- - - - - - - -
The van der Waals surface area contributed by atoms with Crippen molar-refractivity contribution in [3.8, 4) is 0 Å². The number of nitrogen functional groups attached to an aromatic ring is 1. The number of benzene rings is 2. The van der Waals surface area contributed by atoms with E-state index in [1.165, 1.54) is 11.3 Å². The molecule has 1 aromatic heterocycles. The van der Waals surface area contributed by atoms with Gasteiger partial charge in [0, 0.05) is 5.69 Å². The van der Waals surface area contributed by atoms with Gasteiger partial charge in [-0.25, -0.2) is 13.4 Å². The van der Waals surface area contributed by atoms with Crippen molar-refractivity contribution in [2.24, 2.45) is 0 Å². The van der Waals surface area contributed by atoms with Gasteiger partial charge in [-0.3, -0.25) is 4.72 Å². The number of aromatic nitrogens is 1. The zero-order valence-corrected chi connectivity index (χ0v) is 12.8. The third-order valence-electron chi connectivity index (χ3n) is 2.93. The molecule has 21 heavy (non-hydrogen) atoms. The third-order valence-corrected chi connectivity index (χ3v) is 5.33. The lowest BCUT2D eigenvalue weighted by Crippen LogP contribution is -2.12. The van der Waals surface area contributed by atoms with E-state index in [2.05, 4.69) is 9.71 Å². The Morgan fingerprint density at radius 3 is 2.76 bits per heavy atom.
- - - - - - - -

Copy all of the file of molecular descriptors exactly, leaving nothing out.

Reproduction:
The van der Waals surface area contributed by atoms with Crippen molar-refractivity contribution in [3.8, 4) is 0 Å². The number of nitrogen functional groups attached to an aromatic ring is 1. The number of benzene rings is 2. The van der Waals surface area contributed by atoms with E-state index in [1.165, 1.54) is 11.3 Å². The molecule has 1 aromatic heterocycles. The van der Waals surface area contributed by atoms with Gasteiger partial charge in [0, 0.05) is 5.69 Å². The van der Waals surface area contributed by atoms with Gasteiger partial charge in [-0.25, -0.2) is 13.4 Å². The van der Waals surface area contributed by atoms with Crippen molar-refractivity contribution in [2.24, 2.45) is 0 Å². The van der Waals surface area contributed by atoms with Gasteiger partial charge in [-0.3, -0.25) is 4.72 Å². The number of aromatic nitrogens is 1. The zero-order valence-corrected chi connectivity index (χ0v) is 12.8. The third-order valence-electron chi connectivity index (χ3n) is 2.93. The molecule has 21 heavy (non-hydrogen) atoms. The third-order valence-corrected chi connectivity index (χ3v) is 5.33. The lowest BCUT2D eigenvalue weighted by Crippen LogP contribution is -2.12. The van der Waals surface area contributed by atoms with E-state index in [2.05, 4.69) is 9.71 Å². The Morgan fingerprint density at radius 3 is 2.76 bits per heavy atom.